SIAG Liaison to SIAM News
SIAGs appoint liaisons to SIAM News to ensure that their fields are brought to the attention of the entire SIAM membership via lively, fairly nontechnical articles about developments in the field.
The ideal SIAG liaison to SIAM News might have the following characteristics:
- An adaptive big-picture perspective of the field.
- Personal knowledge gleaned by doing research in the field, combined with an awareness of how that area fits into the field at large.
- Awareness of prizes and programs (educational, funding, and so forth) in the field.
The ultimate goal of the liaison's efforts is a steady supply of articles that over time convey to readers of SIAM News the status of research in the field. To that end, the liaison is either an articulate person who likes to write, or a person who has the matchmaking skills needed to identify a writer capable of presenting a worthy topic to readers of SIAM News.
SIAM members and thus SIAM News readers are mathematicians who for the most part will not be experts in a particular area; they might be only dimly aware that it even exists. The author of a SIAG-generated article needs to be able to explain the implications of a new research advance, whether for the public at large, for the field of the SIAG, or overall for science/technology; at the same time, because readers are mathematicians who have or are about to receive PhD's, sufficient mathematical details need to be brought out to impress those readers.
The responsibilities of the ideal SIAG liaison are pretty simple: Keep up with progress in the field and, when a newsworthy development comes into view, let SIAM News know. Some people do this quite well, phoning to point out that there's a hot new area in which a new/refined algorithm/method/application has produced more/better/faster . . . results of some kind. This liaison, being ideal, would also know who could (and who should not) write an article about the advance. SIAM News is happy to accept rough drafts, which after an iteration or two with the author(s), will do the job. Articles can cover the awarding of (nationally or internationally recognized) prizes, the introduction of new university programs, initiatives at funding agencies; they could in rare cases be book reviews (of general-interest books).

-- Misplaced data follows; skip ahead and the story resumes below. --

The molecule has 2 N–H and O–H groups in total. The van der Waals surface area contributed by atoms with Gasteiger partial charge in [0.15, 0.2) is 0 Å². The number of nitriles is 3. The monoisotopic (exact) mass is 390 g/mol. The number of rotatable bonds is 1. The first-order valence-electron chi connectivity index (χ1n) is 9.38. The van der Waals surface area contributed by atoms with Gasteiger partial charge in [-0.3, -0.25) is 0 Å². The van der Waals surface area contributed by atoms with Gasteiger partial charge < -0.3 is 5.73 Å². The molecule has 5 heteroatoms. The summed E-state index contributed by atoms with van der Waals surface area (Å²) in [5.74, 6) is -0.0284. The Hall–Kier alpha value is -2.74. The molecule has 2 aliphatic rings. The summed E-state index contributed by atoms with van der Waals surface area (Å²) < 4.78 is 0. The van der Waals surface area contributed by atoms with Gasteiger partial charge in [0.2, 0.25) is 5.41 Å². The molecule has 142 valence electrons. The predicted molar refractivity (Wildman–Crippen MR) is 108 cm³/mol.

As far as the steady supply of articles mentioned earlier, in some years, one or two articles would be plenty. A SIAG conference is often a good occasion for more extensive coverage, with articles (3-6) that together constitute a snapshot of the conference program and, most likely, the field. The authors are usually conference speakers who have given outstanding talks in active areas; in general, when approached by a SIAG representative during the conference, such speakers enthusiastically accept invitations to write articles. Conference coverage is often optimal when advance planning is done with SIAM News staff.